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Medieval churchyard cross in St Cleer churchyard

A Scheduled Monument in St. Cleer, Cornwall

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Latitude: 50.4869 / 50°29'12"N

Longitude: -4.4717 / 4°28'17"W

OS Eastings: 224759.063

OS Northings: 68152.469

OS Grid: SX247681

Mapcode National: GBR NF.LP75

Mapcode Global: FRA 17JR.V11

Entry Name: Medieval churchyard cross in St Cleer churchyard

Scheduled Date: 16 February 1996

Source: Historic England

Source ID: 1014020

English Heritage Legacy ID: 26255

County: Cornwall

Civil Parish: St. Cleer

Built-Up Area: St Cleer

Traditional County: Cornwall

Lieutenancy Area (Ceremonial County): Cornwall

Church of England Parish: St Cleer

Church of England Diocese: Truro


The monument includes a medieval churchyard cross situated to the west of the
church in St Cleer churchyard in south east Cornwall.
The St Cleer churchyard cross survives as a round, `wheel' head set on a
modern shaft. The overall height of the monument is 1.09m. The principal faces
are orientated north west-south east. The granite head measures 0.37m high by
0.44m wide and is 0.19m thick. Both principal faces bear a low relief equal-
limbed cross with widely expanded ends to the limbs. The head is pierced by
two holes in the angles of the upper and side limbs, forming a distinct ring
linking the limbs. The head has been fractured below the side limbs. The upper
limbs have a narrow bead around their edges, and there is a central round boss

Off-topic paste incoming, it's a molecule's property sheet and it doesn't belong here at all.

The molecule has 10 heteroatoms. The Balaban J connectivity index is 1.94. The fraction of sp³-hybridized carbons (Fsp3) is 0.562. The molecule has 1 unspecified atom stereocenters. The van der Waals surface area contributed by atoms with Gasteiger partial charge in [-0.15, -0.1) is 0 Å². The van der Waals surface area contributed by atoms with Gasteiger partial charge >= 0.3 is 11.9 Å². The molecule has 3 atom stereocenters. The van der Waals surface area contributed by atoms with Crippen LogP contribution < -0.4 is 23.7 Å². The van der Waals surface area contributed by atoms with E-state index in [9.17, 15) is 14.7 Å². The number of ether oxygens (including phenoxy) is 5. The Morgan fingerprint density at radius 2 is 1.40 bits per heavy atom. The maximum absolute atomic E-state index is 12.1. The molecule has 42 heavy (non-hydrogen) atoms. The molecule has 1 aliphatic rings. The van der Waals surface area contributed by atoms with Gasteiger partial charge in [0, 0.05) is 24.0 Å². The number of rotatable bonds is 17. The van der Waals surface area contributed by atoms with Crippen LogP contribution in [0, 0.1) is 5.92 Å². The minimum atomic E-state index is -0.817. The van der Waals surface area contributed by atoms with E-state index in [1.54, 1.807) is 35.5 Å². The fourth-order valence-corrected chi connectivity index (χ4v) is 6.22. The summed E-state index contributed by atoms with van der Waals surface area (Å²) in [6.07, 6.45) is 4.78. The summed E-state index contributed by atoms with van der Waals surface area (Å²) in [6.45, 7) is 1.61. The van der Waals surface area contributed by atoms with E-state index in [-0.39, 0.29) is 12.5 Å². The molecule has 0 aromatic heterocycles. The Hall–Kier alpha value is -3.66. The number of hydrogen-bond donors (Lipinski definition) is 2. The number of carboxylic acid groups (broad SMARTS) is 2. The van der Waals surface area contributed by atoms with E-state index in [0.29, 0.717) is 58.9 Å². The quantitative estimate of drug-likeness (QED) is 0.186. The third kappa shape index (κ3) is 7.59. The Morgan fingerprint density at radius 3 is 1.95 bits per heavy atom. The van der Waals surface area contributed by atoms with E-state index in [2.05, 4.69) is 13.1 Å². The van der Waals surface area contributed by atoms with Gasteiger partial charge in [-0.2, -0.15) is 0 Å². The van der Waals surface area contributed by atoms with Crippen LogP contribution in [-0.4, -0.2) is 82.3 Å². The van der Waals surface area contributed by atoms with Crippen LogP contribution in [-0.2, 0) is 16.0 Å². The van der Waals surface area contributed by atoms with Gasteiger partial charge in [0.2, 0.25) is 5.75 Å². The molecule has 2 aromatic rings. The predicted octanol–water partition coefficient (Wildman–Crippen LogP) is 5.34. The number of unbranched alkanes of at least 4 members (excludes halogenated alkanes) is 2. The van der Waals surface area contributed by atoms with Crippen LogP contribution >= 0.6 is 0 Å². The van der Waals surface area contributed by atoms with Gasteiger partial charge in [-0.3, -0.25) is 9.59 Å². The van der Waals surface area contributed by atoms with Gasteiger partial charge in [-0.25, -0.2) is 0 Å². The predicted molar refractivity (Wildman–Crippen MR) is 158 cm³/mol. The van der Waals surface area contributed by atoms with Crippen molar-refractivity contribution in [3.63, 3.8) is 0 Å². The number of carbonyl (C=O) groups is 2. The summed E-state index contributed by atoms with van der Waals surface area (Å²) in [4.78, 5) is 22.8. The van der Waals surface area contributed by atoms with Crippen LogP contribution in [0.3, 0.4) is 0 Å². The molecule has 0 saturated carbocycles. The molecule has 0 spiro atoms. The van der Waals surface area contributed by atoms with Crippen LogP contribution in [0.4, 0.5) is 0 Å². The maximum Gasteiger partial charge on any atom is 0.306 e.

at the intersection of the limbs. The two pear shaped holes are deep set,
their outer edges sloping down into the holes from either side of the head.
The head is joined by a band of cement up to 0.08m thick to the modern shaft.
The rectangular-section granite shaft measures 0.68m high, 0.36m wide and is
0.19m thick. There is a 0.04m diameter hole 0.39m above ground level on the
south east face, probably a result of former reuse as a gatepost.
This churchyard cross is located in the churchyard at St Cleer, 0.9m west of
the south porch. The cross head fragment is believed to be part of the
original churchyard cross; it was found in 1904 when the church was
undergoing restoration. It was left among building debris until 1934 when it
was re-erected on a modern shaft.
The granite and slate memorial slabs to the north west of the cross and the
metalled surface of the footpath to the south west of the cross are excluded
from the scheduling, where they fall within the protective margin of the
cross, but the ground beneath is included.
The cross is Listed Grade II.

The site of the monument is shown on the attached map extract.
It includes a 2 metre boundary around the archaeological features,
considered to be essential for the monument's support and preservation.

Source: Historic England

Reasons for Scheduling

A standing cross is a free standing upright structure, usually of stone,
mostly erected during the medieval period (mid 10th to mid 16th centuries AD).
Standing crosses served a variety of functions. In churchyards they served as
stations for outdoor processions, particularly in the observance of Palm
Sunday. Elsewhere, standing crosses were used within settlements as places for
preaching, public proclamation and penance, as well as defining rights of